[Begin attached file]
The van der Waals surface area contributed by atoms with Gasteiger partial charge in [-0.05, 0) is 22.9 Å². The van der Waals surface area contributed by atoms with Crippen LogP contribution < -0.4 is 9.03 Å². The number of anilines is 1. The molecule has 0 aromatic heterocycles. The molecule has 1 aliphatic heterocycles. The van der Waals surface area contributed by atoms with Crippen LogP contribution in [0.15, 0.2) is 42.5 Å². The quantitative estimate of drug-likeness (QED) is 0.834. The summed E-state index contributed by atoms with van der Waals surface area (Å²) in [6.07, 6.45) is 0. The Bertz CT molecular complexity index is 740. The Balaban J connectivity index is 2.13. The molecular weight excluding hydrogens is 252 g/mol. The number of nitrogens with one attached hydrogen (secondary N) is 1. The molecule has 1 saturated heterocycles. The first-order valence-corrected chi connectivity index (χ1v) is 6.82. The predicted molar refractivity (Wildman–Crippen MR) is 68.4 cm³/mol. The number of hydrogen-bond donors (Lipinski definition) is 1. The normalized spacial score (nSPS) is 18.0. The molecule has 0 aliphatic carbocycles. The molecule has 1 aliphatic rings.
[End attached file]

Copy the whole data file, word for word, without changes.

The van der Waals surface area contributed by atoms with Gasteiger partial charge in [-0.05, 0) is 22.9 Å². The van der Waals surface area contributed by atoms with Crippen LogP contribution < -0.4 is 9.03 Å². The number of anilines is 1. The molecule has 0 aromatic heterocycles. The molecule has 1 aliphatic heterocycles. The van der Waals surface area contributed by atoms with Crippen LogP contribution in [0.15, 0.2) is 42.5 Å². The quantitative estimate of drug-likeness (QED) is 0.834. The summed E-state index contributed by atoms with van der Waals surface area (Å²) in [6.07, 6.45) is 0. The Bertz CT molecular complexity index is 740. The Balaban J connectivity index is 2.13. The molecular weight excluding hydrogens is 252 g/mol. The number of nitrogens with one attached hydrogen (secondary N) is 1. The molecule has 1 saturated heterocycles. The first-order valence-corrected chi connectivity index (χ1v) is 6.82. The predicted molar refractivity (Wildman–Crippen MR) is 68.4 cm³/mol. The number of hydrogen-bond donors (Lipinski definition) is 1. The normalized spacial score (nSPS) is 18.0. The molecule has 0 aliphatic carbocycles. The molecule has 1 aliphatic rings.